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date: 13 June 2021

Abstract and Keywords

Self-Representationalists hold that conscious mental states are conscious in virtue of suitably representing themselves, and that awareness of a mental state is achieved by representing oneself as being in that state. Where Higher-Order Representationalists claim that awareness of a mental state is conferred by a distinct mental state that represents it, Self-Representationalists instead argue that conscious mental states represent themselves. This chapter explores why Self-Representationalists make this move away from Higher-Order Representationalists and describes the internal divisions among Self-Representationalist theories. These divisions concern: whether conscious states have distinguishable components corresponding to their lower-order and higher-order content; whether the higher-order component of a conscious state (if such there is) is itself represented by that state. The challenges faced by Self-Representationalist include: the threat of collapsing into a Higher-Order Representationalist theory; the worry that the proposed self-representing states resist naturalization; and the danger of failing to accommodate the intimate contact we have with our own conscious states.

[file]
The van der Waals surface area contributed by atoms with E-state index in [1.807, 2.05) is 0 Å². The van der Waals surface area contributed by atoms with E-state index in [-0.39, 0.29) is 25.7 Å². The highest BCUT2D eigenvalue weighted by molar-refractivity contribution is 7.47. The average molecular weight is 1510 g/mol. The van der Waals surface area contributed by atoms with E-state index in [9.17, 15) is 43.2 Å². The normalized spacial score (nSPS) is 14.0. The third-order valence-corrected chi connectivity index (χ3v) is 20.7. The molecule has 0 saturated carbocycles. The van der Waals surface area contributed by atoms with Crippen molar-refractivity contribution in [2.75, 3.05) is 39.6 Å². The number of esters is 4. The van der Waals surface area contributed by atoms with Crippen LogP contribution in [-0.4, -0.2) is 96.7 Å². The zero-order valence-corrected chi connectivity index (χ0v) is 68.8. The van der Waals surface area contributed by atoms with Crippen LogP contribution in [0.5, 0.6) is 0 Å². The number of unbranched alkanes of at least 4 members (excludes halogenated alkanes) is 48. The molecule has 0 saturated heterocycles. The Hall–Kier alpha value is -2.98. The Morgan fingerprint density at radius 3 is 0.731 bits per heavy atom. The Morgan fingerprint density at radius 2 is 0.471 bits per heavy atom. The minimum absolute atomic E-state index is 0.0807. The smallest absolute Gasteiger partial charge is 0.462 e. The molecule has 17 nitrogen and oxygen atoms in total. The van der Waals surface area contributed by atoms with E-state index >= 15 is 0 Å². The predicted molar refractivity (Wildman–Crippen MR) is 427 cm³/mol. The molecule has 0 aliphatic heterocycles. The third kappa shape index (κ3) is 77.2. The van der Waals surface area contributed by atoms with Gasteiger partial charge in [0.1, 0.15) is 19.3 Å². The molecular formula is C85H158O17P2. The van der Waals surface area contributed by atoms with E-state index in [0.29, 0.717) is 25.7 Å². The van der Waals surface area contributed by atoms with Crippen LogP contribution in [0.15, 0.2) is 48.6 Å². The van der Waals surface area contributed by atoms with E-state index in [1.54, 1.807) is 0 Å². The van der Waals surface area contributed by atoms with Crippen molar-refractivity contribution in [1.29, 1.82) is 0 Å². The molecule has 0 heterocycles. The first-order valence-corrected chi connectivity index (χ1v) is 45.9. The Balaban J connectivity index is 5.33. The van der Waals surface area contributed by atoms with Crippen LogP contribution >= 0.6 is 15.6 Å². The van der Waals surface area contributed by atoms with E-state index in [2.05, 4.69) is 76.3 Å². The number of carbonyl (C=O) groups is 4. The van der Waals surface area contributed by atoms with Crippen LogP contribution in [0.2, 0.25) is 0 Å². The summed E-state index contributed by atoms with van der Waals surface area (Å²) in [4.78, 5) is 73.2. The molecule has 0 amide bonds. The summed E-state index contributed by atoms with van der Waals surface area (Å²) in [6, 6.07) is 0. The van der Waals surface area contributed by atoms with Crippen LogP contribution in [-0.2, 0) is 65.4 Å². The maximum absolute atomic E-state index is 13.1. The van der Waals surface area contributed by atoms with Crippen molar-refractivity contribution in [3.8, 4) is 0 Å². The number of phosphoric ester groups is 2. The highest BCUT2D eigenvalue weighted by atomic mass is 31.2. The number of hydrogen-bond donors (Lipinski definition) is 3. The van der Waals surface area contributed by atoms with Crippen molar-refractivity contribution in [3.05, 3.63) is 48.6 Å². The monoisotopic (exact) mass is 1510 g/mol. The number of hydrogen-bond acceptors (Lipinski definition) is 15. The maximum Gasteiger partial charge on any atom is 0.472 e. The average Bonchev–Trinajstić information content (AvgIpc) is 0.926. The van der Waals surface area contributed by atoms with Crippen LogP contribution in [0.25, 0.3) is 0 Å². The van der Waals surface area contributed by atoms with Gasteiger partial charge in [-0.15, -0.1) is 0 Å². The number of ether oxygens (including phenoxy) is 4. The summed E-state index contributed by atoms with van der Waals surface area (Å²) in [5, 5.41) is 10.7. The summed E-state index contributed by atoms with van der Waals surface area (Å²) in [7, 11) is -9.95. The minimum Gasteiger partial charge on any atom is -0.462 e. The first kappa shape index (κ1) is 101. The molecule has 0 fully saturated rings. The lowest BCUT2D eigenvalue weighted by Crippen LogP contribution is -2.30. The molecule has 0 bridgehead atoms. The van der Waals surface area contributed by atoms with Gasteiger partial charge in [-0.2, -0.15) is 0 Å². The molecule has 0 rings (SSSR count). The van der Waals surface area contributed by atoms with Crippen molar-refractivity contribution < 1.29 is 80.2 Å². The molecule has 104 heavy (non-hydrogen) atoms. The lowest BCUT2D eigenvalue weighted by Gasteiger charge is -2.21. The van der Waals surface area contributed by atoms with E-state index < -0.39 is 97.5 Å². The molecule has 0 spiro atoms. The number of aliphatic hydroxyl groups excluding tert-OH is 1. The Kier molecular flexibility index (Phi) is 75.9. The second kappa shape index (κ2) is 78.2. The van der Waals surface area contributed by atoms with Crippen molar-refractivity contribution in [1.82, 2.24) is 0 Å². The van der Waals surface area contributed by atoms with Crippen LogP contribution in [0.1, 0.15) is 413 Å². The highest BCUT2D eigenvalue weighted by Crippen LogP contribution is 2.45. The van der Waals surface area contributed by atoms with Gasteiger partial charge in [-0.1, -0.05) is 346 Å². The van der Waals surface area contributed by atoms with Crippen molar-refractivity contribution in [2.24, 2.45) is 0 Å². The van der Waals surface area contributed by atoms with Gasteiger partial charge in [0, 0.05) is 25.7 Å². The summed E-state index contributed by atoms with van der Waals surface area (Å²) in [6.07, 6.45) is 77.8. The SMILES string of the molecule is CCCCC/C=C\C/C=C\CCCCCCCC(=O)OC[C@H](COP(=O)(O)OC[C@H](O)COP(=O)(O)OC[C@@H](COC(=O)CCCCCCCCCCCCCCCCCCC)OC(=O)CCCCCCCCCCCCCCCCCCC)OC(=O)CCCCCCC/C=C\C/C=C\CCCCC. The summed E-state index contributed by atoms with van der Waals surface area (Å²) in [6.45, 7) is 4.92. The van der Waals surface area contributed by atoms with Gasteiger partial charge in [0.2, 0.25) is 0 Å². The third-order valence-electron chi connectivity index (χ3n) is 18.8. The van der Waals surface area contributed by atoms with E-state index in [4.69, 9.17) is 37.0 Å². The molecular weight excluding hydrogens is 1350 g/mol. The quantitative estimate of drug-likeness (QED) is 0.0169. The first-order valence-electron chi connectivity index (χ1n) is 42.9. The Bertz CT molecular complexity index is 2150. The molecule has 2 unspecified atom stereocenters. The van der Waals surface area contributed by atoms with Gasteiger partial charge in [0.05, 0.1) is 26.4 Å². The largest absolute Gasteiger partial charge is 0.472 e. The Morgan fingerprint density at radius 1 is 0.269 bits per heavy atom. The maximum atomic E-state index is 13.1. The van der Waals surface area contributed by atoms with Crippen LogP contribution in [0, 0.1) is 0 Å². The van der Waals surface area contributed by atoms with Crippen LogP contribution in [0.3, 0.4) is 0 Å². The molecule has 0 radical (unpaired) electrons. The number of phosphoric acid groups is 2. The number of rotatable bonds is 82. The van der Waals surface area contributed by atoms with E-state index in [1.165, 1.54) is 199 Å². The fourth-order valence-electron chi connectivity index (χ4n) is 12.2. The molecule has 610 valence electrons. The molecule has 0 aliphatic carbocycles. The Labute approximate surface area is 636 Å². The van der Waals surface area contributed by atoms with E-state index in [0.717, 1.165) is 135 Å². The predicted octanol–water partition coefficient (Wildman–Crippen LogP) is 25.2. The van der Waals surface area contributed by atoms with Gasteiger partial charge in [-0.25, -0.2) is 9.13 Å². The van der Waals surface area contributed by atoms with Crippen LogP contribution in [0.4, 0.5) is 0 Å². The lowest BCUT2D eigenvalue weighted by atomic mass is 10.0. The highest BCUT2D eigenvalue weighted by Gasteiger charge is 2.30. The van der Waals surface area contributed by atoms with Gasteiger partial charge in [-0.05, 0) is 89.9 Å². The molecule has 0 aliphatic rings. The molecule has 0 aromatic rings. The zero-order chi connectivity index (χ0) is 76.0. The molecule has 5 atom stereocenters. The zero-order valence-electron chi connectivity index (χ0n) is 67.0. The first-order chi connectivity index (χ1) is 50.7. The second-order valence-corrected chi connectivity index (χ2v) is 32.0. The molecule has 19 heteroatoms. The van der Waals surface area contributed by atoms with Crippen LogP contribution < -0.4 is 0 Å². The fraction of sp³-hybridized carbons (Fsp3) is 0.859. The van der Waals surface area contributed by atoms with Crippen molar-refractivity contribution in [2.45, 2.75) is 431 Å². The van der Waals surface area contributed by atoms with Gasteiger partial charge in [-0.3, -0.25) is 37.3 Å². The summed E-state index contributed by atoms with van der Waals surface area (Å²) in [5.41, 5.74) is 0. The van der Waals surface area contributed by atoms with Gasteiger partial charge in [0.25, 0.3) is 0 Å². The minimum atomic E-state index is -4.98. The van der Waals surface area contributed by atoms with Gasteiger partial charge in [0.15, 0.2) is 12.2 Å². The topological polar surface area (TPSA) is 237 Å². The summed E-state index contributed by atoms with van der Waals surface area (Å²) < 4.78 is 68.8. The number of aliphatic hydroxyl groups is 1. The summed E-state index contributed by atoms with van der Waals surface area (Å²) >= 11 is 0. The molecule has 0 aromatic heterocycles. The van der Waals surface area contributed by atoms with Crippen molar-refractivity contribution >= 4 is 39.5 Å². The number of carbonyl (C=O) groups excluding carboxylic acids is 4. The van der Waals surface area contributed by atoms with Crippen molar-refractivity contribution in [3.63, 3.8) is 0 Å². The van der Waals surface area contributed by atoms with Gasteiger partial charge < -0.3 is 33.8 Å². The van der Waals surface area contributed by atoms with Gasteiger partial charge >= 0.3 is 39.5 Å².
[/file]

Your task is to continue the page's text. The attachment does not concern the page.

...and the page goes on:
Keywords: Higher-order theory, self-representationalism, naturalization, consciousness, awareness, reflexivity, transitivity, intimacy

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